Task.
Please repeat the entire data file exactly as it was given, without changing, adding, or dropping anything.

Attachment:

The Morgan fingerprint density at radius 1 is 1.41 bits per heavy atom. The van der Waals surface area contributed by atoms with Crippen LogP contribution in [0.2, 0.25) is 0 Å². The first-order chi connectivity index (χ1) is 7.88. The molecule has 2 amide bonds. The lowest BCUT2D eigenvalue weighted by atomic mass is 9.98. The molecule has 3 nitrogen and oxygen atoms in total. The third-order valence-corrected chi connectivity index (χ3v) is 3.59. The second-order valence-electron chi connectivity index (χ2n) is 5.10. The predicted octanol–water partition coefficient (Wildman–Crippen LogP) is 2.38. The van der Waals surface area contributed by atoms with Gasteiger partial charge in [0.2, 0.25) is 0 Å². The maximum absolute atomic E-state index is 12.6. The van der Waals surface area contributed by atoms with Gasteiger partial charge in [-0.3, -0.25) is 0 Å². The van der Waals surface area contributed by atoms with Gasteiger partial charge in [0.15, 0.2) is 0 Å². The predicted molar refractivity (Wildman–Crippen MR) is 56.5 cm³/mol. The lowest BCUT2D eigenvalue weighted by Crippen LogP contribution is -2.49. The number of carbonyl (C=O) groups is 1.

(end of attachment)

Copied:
The Morgan fingerprint density at radius 1 is 1.41 bits per heavy atom. The van der Waals surface area contributed by atoms with Crippen LogP contribution in [0.2, 0.25) is 0 Å². The first-order chi connectivity index (χ1) is 7.88. The molecule has 2 amide bonds. The lowest BCUT2D eigenvalue weighted by atomic mass is 9.98. The molecule has 3 nitrogen and oxygen atoms in total. The third-order valence-corrected chi connectivity index (χ3v) is 3.59. The second-order valence-electron chi connectivity index (χ2n) is 5.10. The predicted octanol–water partition coefficient (Wildman–Crippen LogP) is 2.38. The van der Waals surface area contributed by atoms with Gasteiger partial charge in [0.2, 0.25) is 0 Å². The maximum absolute atomic E-state index is 12.6. The van der Waals surface area contributed by atoms with Gasteiger partial charge in [-0.3, -0.25) is 0 Å². The van der Waals surface area contributed by atoms with Gasteiger partial charge in [0.15, 0.2) is 0 Å². The predicted molar refractivity (Wildman–Crippen MR) is 56.5 cm³/mol. The lowest BCUT2D eigenvalue weighted by Crippen LogP contribution is -2.49. The number of carbonyl (C=O) groups is 1.